30 Year Fixed Rate Falls Below 5 Percent
30-year fixed-rate mortgage: Averaged 4.83 percent with an average 0.7 point for the week ending November 19, 2009, down from last week when it averaged 4.91 percent. Last year at this time, the 30-year FRM averaged 6.04 percent.
The 15-year fixed-rate mortgage: Averaged 4.32 percent with an average 0.6 point, down from last week when it averaged 4.36 percent. A year ago at this time, the 15-year FRM averaged 5.73 percent.
Five-year indexed hybrid adjustable-rate mortgages ARMs: Averaged 4.25 percent this week, with an average 0.6 point, down from last week when it averaged 4.29 percent. A year ago, the 5-year ARM averaged 5.87 percent.
One-year Treasury-indexed ARMs: Averaged 4.35 percent this week with an average 0.6 point, down from last week when it averaged 4.46 percent. At this time last year, the 1-year ARM averaged 5.29 percent.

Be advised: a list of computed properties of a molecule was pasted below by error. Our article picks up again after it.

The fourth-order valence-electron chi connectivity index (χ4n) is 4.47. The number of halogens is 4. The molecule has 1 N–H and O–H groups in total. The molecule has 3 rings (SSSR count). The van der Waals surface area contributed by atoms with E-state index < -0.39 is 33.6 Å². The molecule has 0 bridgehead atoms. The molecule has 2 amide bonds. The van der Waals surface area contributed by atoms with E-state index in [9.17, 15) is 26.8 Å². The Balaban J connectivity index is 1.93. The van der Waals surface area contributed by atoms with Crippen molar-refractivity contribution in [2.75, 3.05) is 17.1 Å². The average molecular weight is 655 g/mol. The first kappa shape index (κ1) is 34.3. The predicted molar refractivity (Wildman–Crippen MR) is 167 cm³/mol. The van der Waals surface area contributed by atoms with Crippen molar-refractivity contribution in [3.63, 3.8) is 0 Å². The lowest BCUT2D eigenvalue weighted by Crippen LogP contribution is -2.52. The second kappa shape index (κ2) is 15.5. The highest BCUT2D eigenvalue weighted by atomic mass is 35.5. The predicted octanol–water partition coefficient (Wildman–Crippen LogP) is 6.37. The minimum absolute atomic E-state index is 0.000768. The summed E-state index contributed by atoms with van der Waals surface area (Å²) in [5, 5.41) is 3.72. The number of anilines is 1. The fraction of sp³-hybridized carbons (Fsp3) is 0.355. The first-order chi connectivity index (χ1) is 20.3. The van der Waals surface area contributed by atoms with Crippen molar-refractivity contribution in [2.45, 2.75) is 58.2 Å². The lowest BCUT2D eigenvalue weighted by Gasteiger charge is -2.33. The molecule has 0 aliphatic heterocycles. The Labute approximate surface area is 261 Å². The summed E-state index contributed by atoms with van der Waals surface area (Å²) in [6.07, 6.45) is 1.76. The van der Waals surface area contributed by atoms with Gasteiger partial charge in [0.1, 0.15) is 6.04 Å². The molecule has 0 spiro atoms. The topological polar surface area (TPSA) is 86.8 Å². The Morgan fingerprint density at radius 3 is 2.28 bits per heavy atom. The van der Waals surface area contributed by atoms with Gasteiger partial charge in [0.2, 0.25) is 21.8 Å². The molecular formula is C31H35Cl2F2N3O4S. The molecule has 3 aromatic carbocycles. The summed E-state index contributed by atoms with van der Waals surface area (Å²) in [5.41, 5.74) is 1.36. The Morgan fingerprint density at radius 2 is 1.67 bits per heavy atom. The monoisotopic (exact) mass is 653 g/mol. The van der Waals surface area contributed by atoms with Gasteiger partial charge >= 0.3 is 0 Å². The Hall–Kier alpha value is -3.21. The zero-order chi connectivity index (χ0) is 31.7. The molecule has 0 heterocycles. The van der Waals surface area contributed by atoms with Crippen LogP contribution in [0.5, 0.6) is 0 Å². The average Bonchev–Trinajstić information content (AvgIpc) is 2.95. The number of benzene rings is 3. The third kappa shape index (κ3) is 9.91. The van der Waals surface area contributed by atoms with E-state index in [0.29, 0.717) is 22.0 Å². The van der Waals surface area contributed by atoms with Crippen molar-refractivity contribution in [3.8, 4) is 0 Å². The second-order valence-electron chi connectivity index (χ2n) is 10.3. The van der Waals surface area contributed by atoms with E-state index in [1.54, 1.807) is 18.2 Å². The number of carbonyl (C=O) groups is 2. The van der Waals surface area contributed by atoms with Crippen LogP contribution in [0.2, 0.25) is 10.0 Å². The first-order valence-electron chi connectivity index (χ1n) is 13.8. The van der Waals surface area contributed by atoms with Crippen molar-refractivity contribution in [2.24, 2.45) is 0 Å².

Interest rate on 30 year fixed-rate mortgage loans fell for the third consecutive week to the lowest since the week ending May 21st, while 15 year fixed rates were the lowest since our records began in 1991, said Frank Nothaft, Freddie Mac vice president and chief economist. Low fixed rates throughout the third quarter prompted an estimated $1.1 trillion in refinancing activity, saving homeowners about $10 billion in aggregate monthly payments over the first 12 months of their new loan. Moreover, for the fourth consecutive quarter, more than 95 percent of prime borrowers who originally had an ARM selected a conventional fixed rate mortgage in the third quarter of this year.
Meanwhile, new home building showed some weakness in recent months. Residential construction eased 10.6 percent (annualized) between September and October, largely driven by a 33.3 percent decline in new condominium and apartment buildings and represented the slowest pace since records began in 1959. And homebuilder confidence in November remained a relatively low level, according to the National Association of Home Builders
Thanks for Reading